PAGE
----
Quantcast Distribution Fuses

Share on Google+Share on FacebookShare on LinkedInShare on TwitterShare on DiggShare on Stumble Upon
Custom Search Distribution Fuses. A distribution cutout consists of a fuse support, fuse holder,
and a fuse link. There are two types of expulsion fuses used in distribution cutouts, the
fiber-tube and the open-link fuse. The fiber-tube fuse consists of a replaceable fuse link inside a
tubular fuse holder that is lined with a commercial grade of hard fiber material. This type of fuse
is used in both the open and enclosed cutouts. In the open fuse cutout shown in Figure 4-5, the
fiber-type tube fuse is mounted between the ends of a single porcelain insulator having a
centrally located mounting bracket. In another design it may be mounted between two post-type
insulators attached to a channel base. The electrical connections at both ends of the fuse holder
are exposed. In the enclosed fuse cutout the fuse clips, fuse link, fuse holder, and all electrical
contacts are completely enclosed within a porcelain housing. The fuse tube is mounted on the
inside of the cutout door. In the open-link cutout shown in Figure 4-6, the open-link fuse
consists of a fusible element enclosed in a relatively small fiber tube with cable extensions of the
fusible element extending from both ends of the tube. These cable extensions are connected to
the spring-loaded,contacts of the fuse supports. The spring action insures separation of the open
ends of the fusible member upon operation of the fuse and it is used because of the relatively
limited interrupting capability of the small fiber tube. When an open-link fuse operates, it is
necessary to replace the fusible element and the holder. The open fiber-tube cutout and the
open-link cutout are either single-element cutouts or two- or three-element repeater-type cutouts.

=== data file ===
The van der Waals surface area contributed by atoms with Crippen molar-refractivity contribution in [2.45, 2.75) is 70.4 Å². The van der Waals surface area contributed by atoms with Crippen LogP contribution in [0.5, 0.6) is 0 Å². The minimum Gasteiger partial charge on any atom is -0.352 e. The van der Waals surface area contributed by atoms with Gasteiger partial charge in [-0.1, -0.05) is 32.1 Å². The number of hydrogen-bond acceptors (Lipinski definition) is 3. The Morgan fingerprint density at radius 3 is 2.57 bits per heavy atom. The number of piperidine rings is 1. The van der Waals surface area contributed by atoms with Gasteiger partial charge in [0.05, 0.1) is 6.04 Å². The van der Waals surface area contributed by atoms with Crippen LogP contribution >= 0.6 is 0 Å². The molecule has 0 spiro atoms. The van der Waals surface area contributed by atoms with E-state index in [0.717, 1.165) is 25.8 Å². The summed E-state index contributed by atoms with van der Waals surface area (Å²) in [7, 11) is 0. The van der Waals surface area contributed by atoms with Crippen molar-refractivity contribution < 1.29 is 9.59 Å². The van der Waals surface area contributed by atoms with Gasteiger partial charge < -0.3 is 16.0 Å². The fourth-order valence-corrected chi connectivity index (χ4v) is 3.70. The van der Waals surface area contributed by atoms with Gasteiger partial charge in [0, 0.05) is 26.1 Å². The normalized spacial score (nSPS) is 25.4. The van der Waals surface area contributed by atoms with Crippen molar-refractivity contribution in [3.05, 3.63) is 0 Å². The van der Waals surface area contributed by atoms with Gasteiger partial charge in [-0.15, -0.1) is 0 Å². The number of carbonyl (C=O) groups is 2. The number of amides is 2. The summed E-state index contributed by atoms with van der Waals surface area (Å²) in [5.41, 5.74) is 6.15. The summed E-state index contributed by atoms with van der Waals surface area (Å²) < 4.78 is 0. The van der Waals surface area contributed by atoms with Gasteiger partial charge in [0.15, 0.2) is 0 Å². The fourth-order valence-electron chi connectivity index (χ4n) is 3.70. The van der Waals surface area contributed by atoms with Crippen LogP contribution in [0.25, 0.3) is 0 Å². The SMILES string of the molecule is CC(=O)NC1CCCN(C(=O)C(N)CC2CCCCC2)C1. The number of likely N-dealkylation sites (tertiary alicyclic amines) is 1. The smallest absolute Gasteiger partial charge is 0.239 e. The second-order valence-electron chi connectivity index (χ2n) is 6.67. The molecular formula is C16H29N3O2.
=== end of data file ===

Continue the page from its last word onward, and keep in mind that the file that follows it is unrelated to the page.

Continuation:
Following the operation of the first fusible element of a three-element cutout, the second fusible
element is automatically put in series with the circuit. If the fault still persists, the third element
operates and isolates the fault. If the fault clears from the circuit in the time interval between the
operation of the first element and prior to the operation of the third element, however, the
repeater cutout will prevent an extended outage. The open fiber-tube fuse cutout and the
open-link cutout are dropout type and give visual indication that they have been operated. The
enclosed fiber-tube cutout may either be a dropout or nondropout device. Oil Fuses. In an oil fuse (sometimes called oil-filled) cutout the fusible element is
immersed in oil in a sealed tank, and there is no external indication that the fuse has or has not
operated. The sealed tank permits the use of this fuse where damp, corrosive, or explosive
atmospheric conditions exist, where the fuse cutout may be subject to periodic submersion, or
where exposure of live electrical parts might be hazardous. Oil fuse cutouts are designed for
underground vault, pothead, cubicle, or pole-top installation and may be used for both indoor and
outdoor applications. The use of oil as the dielectric makes it possible to interrupt relatively high
fault currents as compared to the fault capability of a distribution cutout using a fiber-tube fuse.
Oil fuse cutouts can also be combined with current-limiting fuses in double compartment
enclosures. These oil fuse interrupter switches provide medium loadbreak and high fault current
interrupting capability.
4.5.5 Operation. A fuse protects electric circuits and equipment from damage within the
limits of their ratings. Successful protection depends not only upon the manufacturing quality
and correct application, but also on the regular monitoring of fuses. Failure to properly monitor
fuses may result in damage to costly equipment. It cannot be stressed too strongly that prescribed
safety rules should be adhered to at all times when operating fuses


Privacy Statement - Copyright Information. - Contact Us

Integrated Publishing, Inc.